In Citrix’s Octoblu platform, the imprinting process is implemented by assigning a UUID and token to an IoT device running the Microblu OS. When connecting to the Octoblu cloud service, devices are authenticated with their UUID and token. When a device doesn’t have an owner, it is in an unclaimed (imprintable) state. The device and its properties are searchable by authenticated resources on the same network. The device can then be claimed (see the claim API). Once a device is claimed (imprinted), it will not be publicly visible, except to the owner of the device.
Octoblu also gives you the ability to further secure access to registered devices by configuring permission white-lists and black-lists. There can be a white-list or a black-list for each of the permissions stored in the device properties. The lists contain the UUIDs of devices that are granted access or banned from communicating with the secured device. Though this approach does not implement all the properties of the Biba security model, it does require a device or person to provide a secure token before they can access a particular function of the device.
An IoT system that is “secure-by-design” is dependent on devices that have security features built-in by the manufacturer from the start. Using security models like Resurrecting Duckling and Biba as a guide, we can derive the following set (though not exhaustive) of requirements for securing IoT devices:
- Device identity and enrollment – Use secret keys during enrollment or onboarding to establish identity and some level of trust between a given device and the rest of the IoT system. A device that uses cryptography will be more trustworthy than one that doesn’t.
- Imprinting – After device’s identity is established with the IoT management system it should enter the claimed or imprinted state to restrict usage of the device to a single management scope. For example, assume a homeowner enrolls a connected door lock in their IoT management service, the lock should be flagged as claimed. After this occurs, the lock denies enrollment in another IoT management service until the first IoT service resets the claim switch. If not claimed, what is to stop someone with malicious intent finding a way to claim your lock and gain entry to your house?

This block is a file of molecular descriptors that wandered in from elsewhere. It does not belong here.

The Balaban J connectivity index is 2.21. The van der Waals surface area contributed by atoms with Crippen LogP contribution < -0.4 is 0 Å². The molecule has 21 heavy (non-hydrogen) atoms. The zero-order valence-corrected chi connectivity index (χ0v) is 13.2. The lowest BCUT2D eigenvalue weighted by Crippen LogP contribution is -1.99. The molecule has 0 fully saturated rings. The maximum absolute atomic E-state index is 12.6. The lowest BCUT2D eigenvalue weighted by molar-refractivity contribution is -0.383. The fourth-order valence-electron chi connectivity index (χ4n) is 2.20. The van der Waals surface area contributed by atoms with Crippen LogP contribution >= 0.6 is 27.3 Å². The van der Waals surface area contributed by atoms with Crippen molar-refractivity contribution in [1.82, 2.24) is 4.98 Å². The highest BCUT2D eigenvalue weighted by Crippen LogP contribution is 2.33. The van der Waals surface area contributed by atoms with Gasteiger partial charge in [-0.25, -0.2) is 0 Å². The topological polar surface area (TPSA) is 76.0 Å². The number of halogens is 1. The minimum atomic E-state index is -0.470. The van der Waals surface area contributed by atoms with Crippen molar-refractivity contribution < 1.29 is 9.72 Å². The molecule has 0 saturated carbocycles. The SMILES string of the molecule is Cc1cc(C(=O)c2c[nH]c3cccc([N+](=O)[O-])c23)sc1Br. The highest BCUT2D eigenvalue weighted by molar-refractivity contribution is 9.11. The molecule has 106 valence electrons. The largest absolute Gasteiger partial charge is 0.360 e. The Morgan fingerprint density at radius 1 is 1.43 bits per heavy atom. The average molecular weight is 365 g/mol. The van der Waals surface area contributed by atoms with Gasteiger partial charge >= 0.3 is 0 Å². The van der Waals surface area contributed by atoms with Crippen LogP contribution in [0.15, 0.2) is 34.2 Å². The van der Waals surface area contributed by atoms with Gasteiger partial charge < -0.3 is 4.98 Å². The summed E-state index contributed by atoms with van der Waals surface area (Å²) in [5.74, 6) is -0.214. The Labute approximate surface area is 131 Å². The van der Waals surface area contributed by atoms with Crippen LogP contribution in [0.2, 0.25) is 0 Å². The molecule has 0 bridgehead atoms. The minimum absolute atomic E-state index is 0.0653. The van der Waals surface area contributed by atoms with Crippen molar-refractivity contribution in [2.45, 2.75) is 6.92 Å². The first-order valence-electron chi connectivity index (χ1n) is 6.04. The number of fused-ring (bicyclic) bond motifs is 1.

- Tamper evident/resistant – It must be easy to tell if a thing has been physically compromised, and even if physically compromised, it must be impractical to extract valuable information.
- Isolation – If a single device in a network of things is compromised, only the data on that device should be at risk, and not that of the entire network. This usually means avoiding using symmetric group keys on the device for encryption.
- Multi-Layer integrity – To support multiple masters and peer-to-peer interactions, the device must have multiple layers of security such as public interfaces open to anyone and private interfaces where authentication is required before the device will interact with the user or another device. The data that is exchanged between the different layers of security is carefully controlled to prevent contamination.
- Software updates – This requirement is not explicitly spelled out in the security models discussed in this post, but we all realize that bugs in software are found and exploited by those with malicious intent. To keep IoT devices (like the hacked lightbulb example above) secure, there must be a framework to advertise, distribute, and install software updates to close security holes after they found. This is largely a function of the higher layers of the IoT system, but devices must be updateable in the field.
Even after meeting all of the requirements listed here, device security can easily be compromised if the gateway or cloud service layers are not protected as well.
Check back soon because next we’ll cover security models for the gateway and cloud service layers of the IoT framework.